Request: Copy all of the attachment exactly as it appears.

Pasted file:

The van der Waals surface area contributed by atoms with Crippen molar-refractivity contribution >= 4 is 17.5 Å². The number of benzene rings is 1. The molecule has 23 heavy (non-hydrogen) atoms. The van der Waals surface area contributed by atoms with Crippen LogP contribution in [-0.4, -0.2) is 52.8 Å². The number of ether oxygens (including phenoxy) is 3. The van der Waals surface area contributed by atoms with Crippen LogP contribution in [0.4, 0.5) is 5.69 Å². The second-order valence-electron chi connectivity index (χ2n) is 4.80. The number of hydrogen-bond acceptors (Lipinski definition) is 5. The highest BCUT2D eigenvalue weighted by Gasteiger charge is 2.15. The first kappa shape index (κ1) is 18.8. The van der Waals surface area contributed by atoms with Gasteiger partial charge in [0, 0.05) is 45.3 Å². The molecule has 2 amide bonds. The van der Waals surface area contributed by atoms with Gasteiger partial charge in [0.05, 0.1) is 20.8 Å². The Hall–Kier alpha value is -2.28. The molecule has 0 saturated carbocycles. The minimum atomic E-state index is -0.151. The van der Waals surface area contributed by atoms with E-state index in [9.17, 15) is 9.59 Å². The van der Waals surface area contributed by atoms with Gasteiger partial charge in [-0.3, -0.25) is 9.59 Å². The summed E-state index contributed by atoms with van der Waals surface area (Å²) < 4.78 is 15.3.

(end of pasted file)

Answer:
The van der Waals surface area contributed by atoms with Crippen molar-refractivity contribution >= 4 is 17.5 Å². The number of benzene rings is 1. The molecule has 23 heavy (non-hydrogen) atoms. The van der Waals surface area contributed by atoms with Crippen LogP contribution in [-0.4, -0.2) is 52.8 Å². The number of ether oxygens (including phenoxy) is 3. The van der Waals surface area contributed by atoms with Crippen LogP contribution in [0.4, 0.5) is 5.69 Å². The second-order valence-electron chi connectivity index (χ2n) is 4.80. The number of hydrogen-bond acceptors (Lipinski definition) is 5. The highest BCUT2D eigenvalue weighted by Gasteiger charge is 2.15. The first kappa shape index (κ1) is 18.8. The van der Waals surface area contributed by atoms with Gasteiger partial charge in [0, 0.05) is 45.3 Å². The molecule has 2 amide bonds. The van der Waals surface area contributed by atoms with Gasteiger partial charge in [0.05, 0.1) is 20.8 Å². The Hall–Kier alpha value is -2.28. The molecule has 0 saturated carbocycles. The minimum atomic E-state index is -0.151. The van der Waals surface area contributed by atoms with E-state index in [9.17, 15) is 9.59 Å². The van der Waals surface area contributed by atoms with Gasteiger partial charge in [-0.3, -0.25) is 9.59 Å². The summed E-state index contributed by atoms with van der Waals surface area (Å²) < 4.78 is 15.3.